Gdansk: Just to be consistent, I’ll go see their Royal Way Walk,. I’ll go to the Historical Zone of the Free City of Gdansk, the Gdansk Historical Museum, and take a few hours to go to Westerplatte where the first shots of World War II were fired. I have to go check out the other two cities in the Tri-City: Sopot and Gdynia

I’m going to eat lots of perogies, go to all of the Bar Mleczny (milk bar), and drink lots of beer and vodka. I’m going to try to see a bunch of the palaces (though I’m not sure which will be accessible or open). I have a bunch of other things on my list of things to see but I didn’t want to list out every possible little thing. 

I wish I had more time to also hit Wroclaw, but you can’t do it all, I suppose. I might squeeze in a day trip from Warsaw to the Bialowiezka Forest – an UNESCO site and a forest that dates back to Medieval Times, which is kind of cool. It’s also the forest that Daniel Craig & co. travel through in the movie Defiance. And I take a day trip to Treblinka from Warsaw, but I will already be seeing Auschwitz and Birkenau, so I’m not sure how many concentration camps I really need to see on a short trip. I’ve been learning Polish with Duolingo, so I might recognize some words and say them, but I have zero chance of writing anything out. 

Is there anything off the beaten path that I’m missing? Anything else I should do or see that I wouldn’t necessarily find out about from my Lonely Planet guide? 

Hamilton Prediction

I stopped reading the Hamilton cancellation thread on BroadwayWorld after I was able to buy tickets the last time they went on sale. The waits had gotten to 3+ days and there’s no show worth losing that much time over. So: no. I was wasting far too much time reading about teenagers “choose to be homeless” to obtain tickets to a show. 

But last night, I was curious as to how the waits were now that 3 of the principal cast members (including the writer) were gone and I was shocked – sort of – to see that you could now, apparently, get in line the day-of at 6am and get tickets for the show that night. 

I’m starting to think that Lin-Manuel Miranda, lyrical genius as he may be, let Hamilton be more about him – as Lin-Manuel – than about Alexander Hamilton and that Hamilton, the show, without him won’t last anywhere near as long as we all thought – Decades? Centuries?!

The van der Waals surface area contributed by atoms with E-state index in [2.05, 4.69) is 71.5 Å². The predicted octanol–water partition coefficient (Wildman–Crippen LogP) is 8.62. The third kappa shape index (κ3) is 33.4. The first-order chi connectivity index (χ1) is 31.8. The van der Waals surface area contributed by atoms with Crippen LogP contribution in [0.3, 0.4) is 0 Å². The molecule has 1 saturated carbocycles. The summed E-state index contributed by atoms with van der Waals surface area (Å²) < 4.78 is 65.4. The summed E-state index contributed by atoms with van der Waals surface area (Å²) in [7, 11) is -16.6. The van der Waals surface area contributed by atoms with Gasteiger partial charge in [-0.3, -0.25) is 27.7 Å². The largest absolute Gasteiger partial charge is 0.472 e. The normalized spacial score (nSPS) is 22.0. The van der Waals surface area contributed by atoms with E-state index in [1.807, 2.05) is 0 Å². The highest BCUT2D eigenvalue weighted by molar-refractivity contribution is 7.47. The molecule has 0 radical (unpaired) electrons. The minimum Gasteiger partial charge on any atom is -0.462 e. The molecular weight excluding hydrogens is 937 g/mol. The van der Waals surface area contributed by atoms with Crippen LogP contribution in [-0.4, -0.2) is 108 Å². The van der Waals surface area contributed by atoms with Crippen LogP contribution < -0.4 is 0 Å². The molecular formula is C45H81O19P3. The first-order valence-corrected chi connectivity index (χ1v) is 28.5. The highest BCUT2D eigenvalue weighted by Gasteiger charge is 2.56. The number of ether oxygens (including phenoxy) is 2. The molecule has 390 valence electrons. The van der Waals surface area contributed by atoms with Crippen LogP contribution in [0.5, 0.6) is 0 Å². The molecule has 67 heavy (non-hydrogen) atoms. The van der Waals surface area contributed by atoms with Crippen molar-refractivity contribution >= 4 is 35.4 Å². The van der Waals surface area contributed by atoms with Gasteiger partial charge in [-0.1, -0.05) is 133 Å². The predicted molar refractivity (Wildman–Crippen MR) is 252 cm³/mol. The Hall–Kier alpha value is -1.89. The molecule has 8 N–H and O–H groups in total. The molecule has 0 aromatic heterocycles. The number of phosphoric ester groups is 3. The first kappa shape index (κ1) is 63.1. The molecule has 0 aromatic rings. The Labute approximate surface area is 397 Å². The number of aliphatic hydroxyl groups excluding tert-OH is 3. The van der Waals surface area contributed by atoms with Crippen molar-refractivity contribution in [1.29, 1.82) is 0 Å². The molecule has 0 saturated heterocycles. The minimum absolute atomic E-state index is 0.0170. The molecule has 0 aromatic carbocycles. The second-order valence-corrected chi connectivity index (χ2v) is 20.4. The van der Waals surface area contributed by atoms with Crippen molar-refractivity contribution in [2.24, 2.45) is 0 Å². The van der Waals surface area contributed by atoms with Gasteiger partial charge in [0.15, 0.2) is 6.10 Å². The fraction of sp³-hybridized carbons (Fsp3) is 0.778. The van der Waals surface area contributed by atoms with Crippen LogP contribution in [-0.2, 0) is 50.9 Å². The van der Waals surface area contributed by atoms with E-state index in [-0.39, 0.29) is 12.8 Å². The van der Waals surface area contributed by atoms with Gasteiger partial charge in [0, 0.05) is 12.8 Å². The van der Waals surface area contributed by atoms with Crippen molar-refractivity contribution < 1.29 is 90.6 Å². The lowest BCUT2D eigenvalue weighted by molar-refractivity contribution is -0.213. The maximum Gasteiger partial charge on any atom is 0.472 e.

I think the market will soon be saturated. Everyone who has the means to see Hamilton on Broadway soon will have done so and ticket demand, as well as ticket prices, will start to go away. I mean, it’s already been filmed for mass consumption. The tour is starting soon, too (and it has a pretty bomb cast). 

I’m going to place my bets on Hamilton running a good 5 years. This is a fantastic run for any show on Broadway, including Hamilton (and they’ve also already recouped, so fuck it, right?). 

We will see, I suppose. 

A Visit to Hamilton Heights // Hamilton’s The Grange

After watching the Hamilton performance from the Grammy’s, I finally listened to the cast recording in it’s entirety on Spotify last week. The performance on the Grammy’s didn’t translate very well, but I’m pretty sure musicals don’t often translate well to TV. The score is very catchy, I’ll give it that. I noticed the same four to six musical themes being reprised over and over and it’s long, but it’s good. I think the lyrics are great.

I thought the story was really interesting and I knew Alexander Hamilton’s house was in Harlem so I convinced Justin, who is a history junkie, to walk up to 141st Street on Sunday after brunch and he was more than happy to oblige. Hamilton Heights still isn’t the best area in Harlem. The mile and a half walk from my apartment is only half questionable.  The City College campus, though, was on the walk up and it was gorgeous. The buildings are SO pretty. You can see one of the building’s behind the house below:

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We walked up to the house and into the lower level. The next tour of the actual house wasn’t starting for about an hour, so we just walked around the ground floor exhibit which contained an exhibit about his life and everything he accomplished. The house was actually moved from it’s original site on 143rd Street in 1889 to 141st Street, but Hamilton owned a huge portion of Harlem – something like 32 acres. Across from his house is a statue of him in the courtyard of St. Luke’s Episcopal Church.